James S. McDowell
Sergeant,United States Army
James S. McDowell will be buried in Arlington National Cemetery, a fitting place for a man who loved his country so much that he lied about his age to fight in World War I.
He was only 15 in 1916 when he told Army enlisters he was 19. He fought in every major battle in France and was later awarded a Silver Star and Purple Heart.
"I just wanted to go and be a soldier," he told The Pittsburgh Press in 1986, when he was inducted into the Hall of Valor at Soldiers & Sailors Memorial Hall in Oakland.
Mr. McDowell, whose five sons also served in armed forces, died Monday in Wexford House. He was 97. A date has not been set for the funeral, which will be held at the landmark site in Arlington, Virginia. The cremated remains of his first wife, Helen, who died in 1962, will be interred with his.
"He was a pretty brilliant man for a fifth-grade education," said Norman McDowell of Westwood, the youngest of his eight children.
Indeed, Mr. McDowell was smart enough to fool military officials, and wise enough not to tell his parents what he had done until he arrived at Camp Wilson in San Antonio, Texas. He had enlisted secretly on October 10, 1916, leaving a job Downtown selling vegetable seeds for Pittsburgh Tree and Seed Co.
He was discharged in 1920 and honored for wartime bravery at Castigny, France, in 1918. During battles there with his fellow soldiers in the 7th Field Artillery of the 1st Division, he suffered a shrapnel injury to his right cheek. He was also injured in a mustard gas attack and suffered severe headaches for the next 30 years, Norman McDowell said.
Norman McDowell said his father was an affable, determined man, a strict disciplinarian who enjoyed a drink and played a good game of poker.
"He had a knack for remembering every card that was played," he said.
Just his presence at the head of the dinner table in a blue work shirt, the arms of his white thermal undershirt showing beneath, was enough to keep mealtime silence.
"Nobody talked except to say pass this or that," he said.
Mr. McDowell also loved horses. He told many sobering war stories, including one about a time when food rations were so thin that he shared a potato with his horse.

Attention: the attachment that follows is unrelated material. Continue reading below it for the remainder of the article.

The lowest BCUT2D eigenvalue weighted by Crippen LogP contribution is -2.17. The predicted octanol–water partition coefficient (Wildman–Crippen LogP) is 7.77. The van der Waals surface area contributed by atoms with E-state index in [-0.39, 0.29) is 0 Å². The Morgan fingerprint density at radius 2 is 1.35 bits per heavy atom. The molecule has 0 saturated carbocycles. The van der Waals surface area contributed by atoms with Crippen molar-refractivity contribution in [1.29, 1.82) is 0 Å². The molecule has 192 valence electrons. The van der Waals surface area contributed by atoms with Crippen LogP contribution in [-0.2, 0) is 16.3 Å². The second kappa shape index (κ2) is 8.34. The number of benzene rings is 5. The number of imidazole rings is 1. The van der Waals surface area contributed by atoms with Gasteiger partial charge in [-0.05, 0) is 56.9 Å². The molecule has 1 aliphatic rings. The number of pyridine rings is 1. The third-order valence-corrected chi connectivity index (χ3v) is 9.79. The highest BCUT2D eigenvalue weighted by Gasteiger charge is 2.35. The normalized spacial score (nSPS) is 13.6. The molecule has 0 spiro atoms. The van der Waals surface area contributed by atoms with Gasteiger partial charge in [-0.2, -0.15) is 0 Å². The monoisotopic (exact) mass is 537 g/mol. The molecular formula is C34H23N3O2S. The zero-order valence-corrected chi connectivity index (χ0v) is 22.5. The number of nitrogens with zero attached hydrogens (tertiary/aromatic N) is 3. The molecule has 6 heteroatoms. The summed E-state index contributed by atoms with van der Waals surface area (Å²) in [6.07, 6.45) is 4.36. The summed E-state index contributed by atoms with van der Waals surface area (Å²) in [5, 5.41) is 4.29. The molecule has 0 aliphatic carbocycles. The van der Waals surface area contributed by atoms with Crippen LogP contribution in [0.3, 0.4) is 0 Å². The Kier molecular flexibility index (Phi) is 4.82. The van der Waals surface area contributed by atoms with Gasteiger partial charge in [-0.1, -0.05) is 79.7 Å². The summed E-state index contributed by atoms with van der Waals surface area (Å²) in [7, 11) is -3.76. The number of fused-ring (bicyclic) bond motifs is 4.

"He had horses collapse right underneath him from starvation," Norman McDowell said.
Following his stint in the war, Mr. McDowell added the jobs of bartender, bouncer, cab driver, tile setter, welding instructor and pile driver to his resume. At 6 feet, 3 inches tall and somewhere around 230 pounds, he was a natural for tossing rowdies, he son said.
"Daddy wasn't the kind of guy who wanted to start a fight or try you. He was an easy-going man, but don't mess with him," Norman McDowell said.
During World War II, in which two of his sons served, Mr. McDowell taught welding at Dravo Corp. After that, he went into business for a few years with one of his sons, setting tile. When the business closed, he got work as a pile driver, doing work for various construction companies.
"Every time we took him down to my sister's in Maryland we'd go across the Elizabeth Bridge, and every time he'd tell us, 'I worked on that bridge."'
Mr. McDowell retired as a pile driver in the early 1960s. He spent his leisure time, his son said, visiting his children in various cities, bowling and walking for exercise.
In addition to his son Norman, Mr. McDowell is survived by sons James of Inverness, Florida, Raymond of McKees Rocks, Thomas of Port Richie, Florida, and Robert of Brownwood, Texas; daughters Arlene Stiglic of Torrance, California, Edythe Goran of Coral Gables, Florida, and Diane Klotzbaugh of Accident, Maryland; 16 grandchildren; and 18 great-grandchildren.
His second and third wives, Lucinda and Essie, also preceded him in death.
Contributions in Mr. McDowell's memory can
be made to Pittsburgh Vision Services, 300 S. Craig St., Pittsburgh 15213.